Under your spell(ing)

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Ameena Golding/Staff

In the second grade, I misspelled “queen.” In big, careful lines, I drew out the letters “q-w-e-e-n,” and in a sloping semi-cursive, Ms. Carter drew a red felt-tip “u” over the “w” and then a spiraling rose reaching down the left margin over the supersized aqua lines. At the top of the page, she told me I’d gotten a 100 percent. “But don’t forget qu,” she’d written — I was far too distracted by the rose to be bothered with the word “queen.”

When I got in the car after school, I asked my mom to teach me how to draw a rose like Ms. Carter’s.

“She draws it without picking her pen up once,” I said. “What if she messes up?”

“There are no mistakes in art,” my mom told me. “Art is all about being creative, and Ms. Carter is an artist.”

I decided I wanted to be creative, so I should be an artist too. Writers didn’t seem nearly as creative as artists.

In the fifth grade, Ms. Pinder told our social studies class we were going to do a project on the states — “Everyone has to pick a different state and make a brochure about it,” she said with disinterest. I opened the Pages application on the 2006 Macbook I shared with my little brother and spent most of the week looking for pictures of a rose garden that would complement the picture of a waterfall I’d pasted on page two. When Ms. Pinder wandered around the classroom on the last day of the project, she stopped behind me, stooping to look over my shoulder.

“ ‘Connecticut’ has three c’s in it, love,” she said flatly as she peered through her purple spectacles.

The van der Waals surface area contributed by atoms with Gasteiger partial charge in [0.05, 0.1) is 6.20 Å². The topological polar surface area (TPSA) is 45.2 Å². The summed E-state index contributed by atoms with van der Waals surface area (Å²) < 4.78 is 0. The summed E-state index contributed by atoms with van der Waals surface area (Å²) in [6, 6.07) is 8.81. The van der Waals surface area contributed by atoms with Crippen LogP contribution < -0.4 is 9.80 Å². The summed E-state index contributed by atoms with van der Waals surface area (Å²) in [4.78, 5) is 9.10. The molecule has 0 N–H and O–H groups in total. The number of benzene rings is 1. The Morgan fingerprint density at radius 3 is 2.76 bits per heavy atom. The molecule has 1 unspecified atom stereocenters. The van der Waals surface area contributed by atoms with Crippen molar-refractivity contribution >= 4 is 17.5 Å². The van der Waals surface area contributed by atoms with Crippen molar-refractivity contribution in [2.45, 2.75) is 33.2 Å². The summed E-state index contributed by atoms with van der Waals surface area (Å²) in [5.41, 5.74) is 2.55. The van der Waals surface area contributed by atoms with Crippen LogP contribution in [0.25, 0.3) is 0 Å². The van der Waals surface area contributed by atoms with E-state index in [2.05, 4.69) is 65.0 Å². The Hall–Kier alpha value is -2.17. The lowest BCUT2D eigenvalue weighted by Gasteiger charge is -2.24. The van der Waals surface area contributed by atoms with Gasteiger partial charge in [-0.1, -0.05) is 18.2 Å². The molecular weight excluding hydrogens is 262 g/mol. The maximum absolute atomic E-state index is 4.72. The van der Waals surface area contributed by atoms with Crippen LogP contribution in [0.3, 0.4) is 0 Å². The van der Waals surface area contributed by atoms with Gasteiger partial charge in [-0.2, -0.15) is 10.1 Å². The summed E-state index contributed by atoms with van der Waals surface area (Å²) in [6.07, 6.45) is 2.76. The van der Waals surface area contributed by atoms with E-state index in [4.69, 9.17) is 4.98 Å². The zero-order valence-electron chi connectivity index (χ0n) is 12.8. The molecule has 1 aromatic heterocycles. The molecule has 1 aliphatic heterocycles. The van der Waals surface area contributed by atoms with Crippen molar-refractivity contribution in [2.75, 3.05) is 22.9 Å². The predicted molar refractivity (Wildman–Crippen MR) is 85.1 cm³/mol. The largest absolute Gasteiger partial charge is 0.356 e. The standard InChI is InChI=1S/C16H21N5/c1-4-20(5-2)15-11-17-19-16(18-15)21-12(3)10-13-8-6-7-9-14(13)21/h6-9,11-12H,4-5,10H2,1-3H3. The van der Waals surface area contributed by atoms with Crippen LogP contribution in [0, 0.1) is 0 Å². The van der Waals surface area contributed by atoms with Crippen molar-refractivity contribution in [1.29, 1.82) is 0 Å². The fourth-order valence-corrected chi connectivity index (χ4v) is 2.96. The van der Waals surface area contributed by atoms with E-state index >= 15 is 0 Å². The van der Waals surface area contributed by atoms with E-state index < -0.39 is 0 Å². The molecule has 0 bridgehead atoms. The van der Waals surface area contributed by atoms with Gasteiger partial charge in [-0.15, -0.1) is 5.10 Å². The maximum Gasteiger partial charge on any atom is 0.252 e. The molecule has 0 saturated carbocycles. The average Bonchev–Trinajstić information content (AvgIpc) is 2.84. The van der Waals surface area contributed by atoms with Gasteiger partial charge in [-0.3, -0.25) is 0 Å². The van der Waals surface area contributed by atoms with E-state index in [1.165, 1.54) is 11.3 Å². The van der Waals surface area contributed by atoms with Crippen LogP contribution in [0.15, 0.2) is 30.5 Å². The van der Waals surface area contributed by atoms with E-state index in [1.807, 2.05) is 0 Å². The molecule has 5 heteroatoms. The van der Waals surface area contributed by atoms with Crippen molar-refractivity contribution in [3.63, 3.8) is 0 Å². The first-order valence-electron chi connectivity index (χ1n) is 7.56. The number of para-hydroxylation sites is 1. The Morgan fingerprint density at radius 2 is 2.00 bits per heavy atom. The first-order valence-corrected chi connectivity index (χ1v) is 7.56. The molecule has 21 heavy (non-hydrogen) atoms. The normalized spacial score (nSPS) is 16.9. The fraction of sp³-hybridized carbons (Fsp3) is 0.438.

I looked at the word “Conneticut,” typed out in 18-point Papyrus, startled, my cheeks pinkening for a moment. I slipped a “c” between the “e” and the “t” and opened up a new tab to search for pictures of ferns — I’d read there were lots of ferns in Connecticut.

After I looked at ferns, I looked at pictures of deserts and oceans and sand dunes and cities.

“I want to take pictures that go in real brochures,” I told my mom after school. “Sophia has a fancy pink camera, and she takes really good pictures when her family goes on vacation.”

Writing about places didn’t seem nearly as special as taking pictures of them — “A picture is worth a thousand words,” Ms. Pinder had told us.

In my senior year of high school, I wrote an essay about “The Invisible Man,” scratched out messily with a ballpoint pen from the cheap Monterey motel my family stays in every year on Thanksgiving. I only had 50 minutes to concretize themes of race relations and individuality, so, as the muscles in my fingers ached, I wrote carelessly.

The paper came back to me, folded in half to hide an A, circled below the staple in the upper corner of the college-ruled diatribe I had written. I flipped through it quickly, finding a few notes in the margins: “Ras the Exorter” circled adjacent to the word “Exhorter”; “ingraciating” crossed out and replaced by “ingratiating”; “normalicy” next to the comment, “This is not a word — normalcy or normality.” But Mr. Barker had beamed as he handed me my A; I could still be a good writer if I misspelled a few things.

I had put my little black Casio with the retractable lens in a box in a drawer in a shelf in my room, and the colored pencils I had used in primary school were nubs crammed in a box in a cupboard in our living room. I loved to write, and I wanted to be a writer.

As a former-artist-turned-writer, I decided writing was also about creativity, not about getting bogged down in the nitty-gritty details. If writing was its own kind of art, how could there be mistakes?

In October, as a second-year college student, I wandered through the aisle of sauces in the Trader Joe’s on University Avenue, a plastic basket dangling clunkily from my fingertips. As I reached for a package of spaghetti, my girlfriend pulled a jar of arrabbiata sauce from the shelf and looked at the rustic font scrawled across the label.

“I read an article last week where the writer spelled this wrong,” she said, angling the jar toward me. “I’m pretty sure it was you.”

I laughed, flustered. Of course the girl I loved was a copy editor.

Contact Olivia Jerram at [email protected].